The Singapore government is adjusting its approach to managing Omicron cases based on an updated understanding of the variant.
The move was announced by the Ministry of Health (MOH) in a press release on Dec. 26 night.
Omicron cases to follow Protocols 1-2-3
From Dec. 27, 2021, Singapore will allow Omicron cases to follow Protocols 1-2-3, as with other Covid-19 cases.
Omicron cases will be placed on the Home Recovery Programme or managed at community care facilities, depending on their clinical presentation, instead of being isolated in dedicated facilities by default.
Close contacts of Omicron cases will be placed on Protocol 3, where they will be issued a seven-day Health Risk Warning instead of being quarantined for 10 days.
Those currently in quarantine will be progressively discharged over the next few days.
Updated travel restrictions
With the increasing global spread of Omicron, MOH is updating its travel restrictions.
In particular, the restrictions on Bostwana, Eswatini, Ghana, Lesotho, Malawi, Mozambique, Namibia, Nigeria, South Africa, and Zimbabwe will end from Dec. 26, 11:59pm.
All passengers with 14-day travel history to the countries listed above will be allowed to enter and transit through Singapore, and will be subjected to border measures for Category IV countries/ regions.
Keeping workplaces safe
However, from Jan. 15, MOH will be removing the pre-event testing (PET) concession for unvaccinated persons to go to work, under the Workforce Vaccination Measures.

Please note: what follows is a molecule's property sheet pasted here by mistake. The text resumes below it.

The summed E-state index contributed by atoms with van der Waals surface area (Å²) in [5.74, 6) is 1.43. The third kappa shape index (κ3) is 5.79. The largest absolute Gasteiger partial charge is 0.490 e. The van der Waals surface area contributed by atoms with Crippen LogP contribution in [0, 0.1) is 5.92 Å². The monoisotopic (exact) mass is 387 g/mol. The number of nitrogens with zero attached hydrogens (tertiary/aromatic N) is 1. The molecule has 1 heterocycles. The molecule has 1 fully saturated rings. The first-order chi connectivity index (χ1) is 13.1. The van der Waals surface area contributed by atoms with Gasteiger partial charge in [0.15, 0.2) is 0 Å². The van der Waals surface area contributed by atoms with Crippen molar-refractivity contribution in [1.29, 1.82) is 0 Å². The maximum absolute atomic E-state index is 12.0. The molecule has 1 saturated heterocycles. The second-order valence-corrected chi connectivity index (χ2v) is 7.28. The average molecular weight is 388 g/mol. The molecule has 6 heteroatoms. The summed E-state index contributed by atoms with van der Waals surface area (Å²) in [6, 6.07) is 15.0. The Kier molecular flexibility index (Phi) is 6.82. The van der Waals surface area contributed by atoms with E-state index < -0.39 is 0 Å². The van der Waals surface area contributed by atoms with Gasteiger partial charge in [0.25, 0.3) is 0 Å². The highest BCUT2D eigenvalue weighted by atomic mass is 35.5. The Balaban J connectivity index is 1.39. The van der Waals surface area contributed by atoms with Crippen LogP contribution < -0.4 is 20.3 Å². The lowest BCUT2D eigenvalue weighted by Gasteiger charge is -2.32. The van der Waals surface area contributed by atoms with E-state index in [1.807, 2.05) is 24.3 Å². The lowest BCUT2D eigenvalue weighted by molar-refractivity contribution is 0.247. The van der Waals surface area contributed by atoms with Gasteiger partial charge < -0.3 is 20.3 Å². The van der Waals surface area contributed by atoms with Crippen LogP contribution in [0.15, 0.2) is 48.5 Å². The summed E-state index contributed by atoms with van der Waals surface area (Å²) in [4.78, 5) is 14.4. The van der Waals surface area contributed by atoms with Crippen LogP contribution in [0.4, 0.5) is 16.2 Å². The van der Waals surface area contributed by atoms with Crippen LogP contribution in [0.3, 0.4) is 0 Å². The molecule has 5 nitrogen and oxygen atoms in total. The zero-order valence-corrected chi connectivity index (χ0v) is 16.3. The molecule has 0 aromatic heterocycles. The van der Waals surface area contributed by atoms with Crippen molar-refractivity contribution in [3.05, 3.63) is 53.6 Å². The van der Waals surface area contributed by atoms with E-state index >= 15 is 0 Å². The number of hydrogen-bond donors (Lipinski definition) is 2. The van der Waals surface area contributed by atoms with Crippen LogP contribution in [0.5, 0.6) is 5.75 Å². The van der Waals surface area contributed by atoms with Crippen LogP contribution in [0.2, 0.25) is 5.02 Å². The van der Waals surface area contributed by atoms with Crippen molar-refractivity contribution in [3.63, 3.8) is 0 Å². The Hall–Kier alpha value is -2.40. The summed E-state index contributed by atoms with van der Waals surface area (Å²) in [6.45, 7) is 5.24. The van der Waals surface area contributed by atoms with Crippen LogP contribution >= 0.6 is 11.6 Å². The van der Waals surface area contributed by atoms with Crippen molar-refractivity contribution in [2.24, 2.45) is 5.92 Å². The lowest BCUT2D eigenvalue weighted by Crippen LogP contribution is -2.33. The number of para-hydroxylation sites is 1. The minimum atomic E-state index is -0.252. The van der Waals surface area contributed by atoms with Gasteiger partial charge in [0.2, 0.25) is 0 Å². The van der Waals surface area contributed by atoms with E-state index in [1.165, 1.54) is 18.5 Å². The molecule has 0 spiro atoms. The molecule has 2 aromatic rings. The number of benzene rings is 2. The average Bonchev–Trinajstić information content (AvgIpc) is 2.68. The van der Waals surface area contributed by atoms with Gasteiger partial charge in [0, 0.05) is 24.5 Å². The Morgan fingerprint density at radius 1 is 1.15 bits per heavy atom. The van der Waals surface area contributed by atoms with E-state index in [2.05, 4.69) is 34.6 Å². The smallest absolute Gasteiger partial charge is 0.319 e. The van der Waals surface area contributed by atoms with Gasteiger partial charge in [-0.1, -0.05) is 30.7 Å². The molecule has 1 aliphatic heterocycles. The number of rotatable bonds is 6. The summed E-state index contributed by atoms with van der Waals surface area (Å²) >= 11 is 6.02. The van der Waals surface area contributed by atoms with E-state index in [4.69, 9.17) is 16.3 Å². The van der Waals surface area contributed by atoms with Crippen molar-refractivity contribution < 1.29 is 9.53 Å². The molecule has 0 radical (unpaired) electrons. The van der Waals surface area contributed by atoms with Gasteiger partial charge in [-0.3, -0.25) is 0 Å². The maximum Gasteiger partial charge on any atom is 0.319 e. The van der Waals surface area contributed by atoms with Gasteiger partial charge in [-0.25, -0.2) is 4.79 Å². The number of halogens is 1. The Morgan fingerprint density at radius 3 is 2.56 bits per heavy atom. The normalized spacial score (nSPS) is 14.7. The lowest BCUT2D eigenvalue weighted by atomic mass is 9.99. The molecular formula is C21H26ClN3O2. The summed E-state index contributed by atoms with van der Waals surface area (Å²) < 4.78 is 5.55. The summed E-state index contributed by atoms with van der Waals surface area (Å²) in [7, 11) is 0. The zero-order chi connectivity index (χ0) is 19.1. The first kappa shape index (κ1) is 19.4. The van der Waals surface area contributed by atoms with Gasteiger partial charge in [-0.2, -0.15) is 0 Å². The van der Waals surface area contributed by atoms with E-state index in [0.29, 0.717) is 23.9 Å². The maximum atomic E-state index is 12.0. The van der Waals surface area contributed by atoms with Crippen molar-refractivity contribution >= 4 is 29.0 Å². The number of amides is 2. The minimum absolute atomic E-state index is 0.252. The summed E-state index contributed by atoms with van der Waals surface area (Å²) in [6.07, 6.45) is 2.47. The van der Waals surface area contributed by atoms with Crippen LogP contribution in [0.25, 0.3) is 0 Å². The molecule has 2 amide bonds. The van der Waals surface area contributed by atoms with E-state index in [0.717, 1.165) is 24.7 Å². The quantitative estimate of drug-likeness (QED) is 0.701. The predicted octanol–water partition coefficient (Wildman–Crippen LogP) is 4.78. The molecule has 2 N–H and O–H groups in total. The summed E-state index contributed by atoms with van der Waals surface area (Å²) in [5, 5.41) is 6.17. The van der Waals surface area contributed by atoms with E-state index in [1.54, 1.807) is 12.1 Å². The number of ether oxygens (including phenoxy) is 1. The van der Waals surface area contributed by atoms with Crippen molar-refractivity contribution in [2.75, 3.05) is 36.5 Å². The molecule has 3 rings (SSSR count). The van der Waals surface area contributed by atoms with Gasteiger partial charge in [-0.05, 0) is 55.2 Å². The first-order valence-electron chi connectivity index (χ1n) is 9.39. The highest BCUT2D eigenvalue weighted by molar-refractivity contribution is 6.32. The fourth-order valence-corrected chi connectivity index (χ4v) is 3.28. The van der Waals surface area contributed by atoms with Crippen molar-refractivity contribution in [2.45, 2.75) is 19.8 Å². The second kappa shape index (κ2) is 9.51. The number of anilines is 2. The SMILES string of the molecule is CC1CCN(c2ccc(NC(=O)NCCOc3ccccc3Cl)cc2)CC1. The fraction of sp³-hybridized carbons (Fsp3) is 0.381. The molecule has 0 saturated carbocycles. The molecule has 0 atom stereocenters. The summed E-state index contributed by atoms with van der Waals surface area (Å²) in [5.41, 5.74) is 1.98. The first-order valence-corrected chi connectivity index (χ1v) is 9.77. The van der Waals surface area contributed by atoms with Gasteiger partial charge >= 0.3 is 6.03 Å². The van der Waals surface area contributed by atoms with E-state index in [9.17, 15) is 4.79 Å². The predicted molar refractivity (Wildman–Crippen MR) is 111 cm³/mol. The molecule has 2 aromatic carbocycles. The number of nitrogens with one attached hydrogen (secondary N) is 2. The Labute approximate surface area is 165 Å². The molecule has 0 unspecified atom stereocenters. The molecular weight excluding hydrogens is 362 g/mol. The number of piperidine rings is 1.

This means that those who are not vaccinated will be unable to return to the workplace, even with PET.
Partially vaccinated workers (i.e. those who have taken at least one dose of vaccine) will be granted a grace period until Jan. 31, 2022 to complete their vaccination regime.
The move seeks to bolster the country's protection against a large wave of cases locally, and to keep workplaces safe.
Omicron variant detected in over 110 countries
The Omicron variant has been detected in over 110 countries, mainly in Africa and Europe.
Current observations suggest that the Omicron variant is more transmissible, and it has also overtaken the Delta variant as the predominant variant in numerous countries, such as the United Kingdom and Denmark.
According to MOH, available data suggests that Omicron infections face reduced risks of hospitalisation and severe disease compared to Delta infections.
In Singapore, Omicron cases have so far not been severe as well—none has required intensive care or oxygen supplementation, although the ministry acknowledged that this may be partially due to most cases being fully vaccinated and from younger age groups.
Booster shots remain important to enhance protection against infection and severe disease, MOH added.